Just look at this onion tart.
It looks as though it has behaved perfectly, no?
All baked to perfection, sizzling hot - and I have to report that it smelled utterly divine.
What I don't understand, is how it could have let us down so badly?
It was easy enough to make, with no real room for error or mishap. Just take a whole shed load (900g, in fact) of common or garden brown onions (is that where I went wrong, should it have been another type of onion?), top, tail, slice and cook in a mixture of olive oil and butter for half an hour until they are as relaxed as a mother of twins at Champneys. Or, to put it another way, transparent and soft. Add to a mixture of cream and eggs, add some grated parmesan and cheddar, bung into your tart case and bake until done.
Why, then, did the cream and egg mixture separate out and rise to the top? Why, then, was it so darned sweet that it had us all feeling more than a little bit bilious?
I know that long cooking in a frying pan until both transparent and softened, brings out the natural sugars in an onion. However, there really wasn't anything in the filling mix that would have balanced that sweetness. I can imagine that the addition of a little thyme to the egg/cream mixture would have been nice, but other than that, can think of no other alteration to this recipe that would have made any difference to the outcome.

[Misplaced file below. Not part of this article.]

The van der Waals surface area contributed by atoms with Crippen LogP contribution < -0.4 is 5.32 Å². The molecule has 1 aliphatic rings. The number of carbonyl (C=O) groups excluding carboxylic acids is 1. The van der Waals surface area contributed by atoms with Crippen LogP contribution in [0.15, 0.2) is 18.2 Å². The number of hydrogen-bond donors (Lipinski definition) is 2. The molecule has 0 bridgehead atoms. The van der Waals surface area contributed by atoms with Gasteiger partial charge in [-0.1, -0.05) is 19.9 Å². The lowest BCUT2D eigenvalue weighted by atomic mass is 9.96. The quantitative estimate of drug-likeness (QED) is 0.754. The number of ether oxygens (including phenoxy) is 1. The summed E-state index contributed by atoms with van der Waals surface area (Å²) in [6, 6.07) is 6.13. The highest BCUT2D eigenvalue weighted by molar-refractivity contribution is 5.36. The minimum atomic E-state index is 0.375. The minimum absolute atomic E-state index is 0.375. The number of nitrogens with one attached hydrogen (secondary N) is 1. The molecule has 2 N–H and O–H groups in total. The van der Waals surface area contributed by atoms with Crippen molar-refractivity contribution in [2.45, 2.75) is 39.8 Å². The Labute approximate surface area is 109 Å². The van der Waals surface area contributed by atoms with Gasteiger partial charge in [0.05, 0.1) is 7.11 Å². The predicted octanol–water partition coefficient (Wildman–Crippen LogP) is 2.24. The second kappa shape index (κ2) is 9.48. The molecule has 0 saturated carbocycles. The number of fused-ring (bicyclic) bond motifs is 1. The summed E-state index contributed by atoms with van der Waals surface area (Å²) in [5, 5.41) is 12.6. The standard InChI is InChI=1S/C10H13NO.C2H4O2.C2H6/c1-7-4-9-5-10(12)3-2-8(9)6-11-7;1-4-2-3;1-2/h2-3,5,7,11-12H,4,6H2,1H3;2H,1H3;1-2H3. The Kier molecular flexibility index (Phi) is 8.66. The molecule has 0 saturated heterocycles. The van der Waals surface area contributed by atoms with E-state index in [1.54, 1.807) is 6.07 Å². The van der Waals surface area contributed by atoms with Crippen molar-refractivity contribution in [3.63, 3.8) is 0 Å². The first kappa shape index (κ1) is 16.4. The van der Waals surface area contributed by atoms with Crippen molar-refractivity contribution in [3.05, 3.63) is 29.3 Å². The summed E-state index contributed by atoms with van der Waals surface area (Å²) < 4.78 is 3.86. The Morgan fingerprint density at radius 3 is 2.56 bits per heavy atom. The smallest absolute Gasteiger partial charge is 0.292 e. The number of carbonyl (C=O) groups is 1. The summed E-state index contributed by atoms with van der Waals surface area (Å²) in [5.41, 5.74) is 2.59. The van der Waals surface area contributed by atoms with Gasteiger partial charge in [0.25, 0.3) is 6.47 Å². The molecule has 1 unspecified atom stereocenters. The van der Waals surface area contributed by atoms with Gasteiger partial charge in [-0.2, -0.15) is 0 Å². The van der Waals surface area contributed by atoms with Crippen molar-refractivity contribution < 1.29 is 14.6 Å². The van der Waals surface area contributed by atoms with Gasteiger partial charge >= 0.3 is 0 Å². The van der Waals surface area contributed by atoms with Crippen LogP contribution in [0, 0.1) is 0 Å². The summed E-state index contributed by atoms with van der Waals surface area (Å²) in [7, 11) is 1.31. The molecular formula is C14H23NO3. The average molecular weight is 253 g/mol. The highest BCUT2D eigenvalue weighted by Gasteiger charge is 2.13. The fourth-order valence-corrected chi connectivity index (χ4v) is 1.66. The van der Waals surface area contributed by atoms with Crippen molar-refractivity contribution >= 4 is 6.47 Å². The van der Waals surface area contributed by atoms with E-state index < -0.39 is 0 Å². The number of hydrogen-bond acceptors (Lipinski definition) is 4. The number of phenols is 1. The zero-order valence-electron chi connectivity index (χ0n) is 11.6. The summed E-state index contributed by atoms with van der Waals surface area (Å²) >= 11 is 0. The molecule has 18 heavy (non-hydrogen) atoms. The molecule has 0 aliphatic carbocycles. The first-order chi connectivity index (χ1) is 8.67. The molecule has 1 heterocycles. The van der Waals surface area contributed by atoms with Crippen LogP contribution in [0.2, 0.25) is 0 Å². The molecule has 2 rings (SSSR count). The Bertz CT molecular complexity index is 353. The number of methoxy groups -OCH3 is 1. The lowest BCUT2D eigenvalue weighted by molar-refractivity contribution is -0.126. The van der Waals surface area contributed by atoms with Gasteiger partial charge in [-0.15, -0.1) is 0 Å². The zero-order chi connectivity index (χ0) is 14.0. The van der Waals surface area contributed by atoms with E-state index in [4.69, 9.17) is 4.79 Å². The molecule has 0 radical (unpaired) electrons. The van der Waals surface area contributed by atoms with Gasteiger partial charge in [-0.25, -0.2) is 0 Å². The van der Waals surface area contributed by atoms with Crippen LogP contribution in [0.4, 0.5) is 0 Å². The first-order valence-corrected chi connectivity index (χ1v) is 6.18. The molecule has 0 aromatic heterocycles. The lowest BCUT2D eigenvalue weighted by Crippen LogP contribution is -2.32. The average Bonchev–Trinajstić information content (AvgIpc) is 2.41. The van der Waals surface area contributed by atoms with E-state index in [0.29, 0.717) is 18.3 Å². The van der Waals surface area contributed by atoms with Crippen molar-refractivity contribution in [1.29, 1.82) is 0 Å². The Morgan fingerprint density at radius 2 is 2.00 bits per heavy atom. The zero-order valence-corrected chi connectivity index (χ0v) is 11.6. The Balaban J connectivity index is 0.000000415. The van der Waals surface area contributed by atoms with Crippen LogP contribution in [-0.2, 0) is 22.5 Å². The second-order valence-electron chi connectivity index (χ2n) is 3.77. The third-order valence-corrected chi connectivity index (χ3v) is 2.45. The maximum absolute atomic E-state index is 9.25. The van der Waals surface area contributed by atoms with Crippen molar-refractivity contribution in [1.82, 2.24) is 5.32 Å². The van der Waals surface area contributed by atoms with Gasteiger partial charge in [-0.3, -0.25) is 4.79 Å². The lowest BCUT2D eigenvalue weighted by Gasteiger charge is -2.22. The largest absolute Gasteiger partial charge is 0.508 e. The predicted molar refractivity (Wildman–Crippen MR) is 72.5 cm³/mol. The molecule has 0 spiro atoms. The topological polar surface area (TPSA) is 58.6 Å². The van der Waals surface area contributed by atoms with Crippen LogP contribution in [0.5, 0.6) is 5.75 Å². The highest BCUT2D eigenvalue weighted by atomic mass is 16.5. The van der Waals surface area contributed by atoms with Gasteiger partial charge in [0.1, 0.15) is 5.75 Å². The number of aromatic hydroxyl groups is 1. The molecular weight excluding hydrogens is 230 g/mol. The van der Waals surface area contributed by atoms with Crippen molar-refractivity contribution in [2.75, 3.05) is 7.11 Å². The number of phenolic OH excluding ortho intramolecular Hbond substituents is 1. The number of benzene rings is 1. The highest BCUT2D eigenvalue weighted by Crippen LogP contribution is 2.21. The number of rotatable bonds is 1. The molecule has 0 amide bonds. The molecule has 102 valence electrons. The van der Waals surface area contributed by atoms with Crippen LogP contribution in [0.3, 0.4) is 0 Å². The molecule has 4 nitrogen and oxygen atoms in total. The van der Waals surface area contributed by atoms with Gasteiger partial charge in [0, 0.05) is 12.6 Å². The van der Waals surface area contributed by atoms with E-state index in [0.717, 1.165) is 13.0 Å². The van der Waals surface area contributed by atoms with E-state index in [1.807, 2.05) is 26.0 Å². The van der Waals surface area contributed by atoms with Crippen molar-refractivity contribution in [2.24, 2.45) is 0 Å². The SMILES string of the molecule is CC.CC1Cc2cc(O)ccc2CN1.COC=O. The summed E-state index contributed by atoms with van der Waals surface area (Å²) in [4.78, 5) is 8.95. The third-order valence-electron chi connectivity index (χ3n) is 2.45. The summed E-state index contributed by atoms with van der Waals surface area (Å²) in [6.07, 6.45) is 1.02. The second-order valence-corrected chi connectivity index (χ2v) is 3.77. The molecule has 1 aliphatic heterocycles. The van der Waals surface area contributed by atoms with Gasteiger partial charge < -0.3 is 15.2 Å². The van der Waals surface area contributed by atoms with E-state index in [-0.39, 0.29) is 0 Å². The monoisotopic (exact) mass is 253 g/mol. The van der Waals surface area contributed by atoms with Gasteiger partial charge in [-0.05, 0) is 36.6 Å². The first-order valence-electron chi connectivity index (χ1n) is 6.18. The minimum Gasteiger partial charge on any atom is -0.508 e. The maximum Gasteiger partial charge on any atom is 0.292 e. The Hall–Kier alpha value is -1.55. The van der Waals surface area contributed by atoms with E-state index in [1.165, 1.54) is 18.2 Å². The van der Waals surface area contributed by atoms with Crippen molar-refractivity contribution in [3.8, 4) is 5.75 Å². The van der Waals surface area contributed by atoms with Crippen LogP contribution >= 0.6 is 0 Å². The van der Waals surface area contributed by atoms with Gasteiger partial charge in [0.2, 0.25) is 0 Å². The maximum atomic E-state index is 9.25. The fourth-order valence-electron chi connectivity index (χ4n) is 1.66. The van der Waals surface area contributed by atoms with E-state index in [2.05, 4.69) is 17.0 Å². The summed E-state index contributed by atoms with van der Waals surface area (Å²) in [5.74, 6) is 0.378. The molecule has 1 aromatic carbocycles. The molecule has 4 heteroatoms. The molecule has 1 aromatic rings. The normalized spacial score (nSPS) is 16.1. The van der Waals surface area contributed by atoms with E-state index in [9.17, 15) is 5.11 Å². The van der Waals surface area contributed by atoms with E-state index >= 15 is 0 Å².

As for what the eggs and cream were doing, going all floaty light and rising to the top of the onions, I have no answer. Perhaps, being free range eggs and double cream, they both felt themselves better than the common or garden onion. I feel sorry for the onion, in that case, but that won't make my dinner any more pleasant.
Ordinarily, I have a mixture of theories as to why a dish went wrong. In this case, I have no idea.
Oh great and good out there, can any of you shed any light on this? Only I'd kinda quite like to not have to throw away a good third of what should have been a perfectly good tart, again!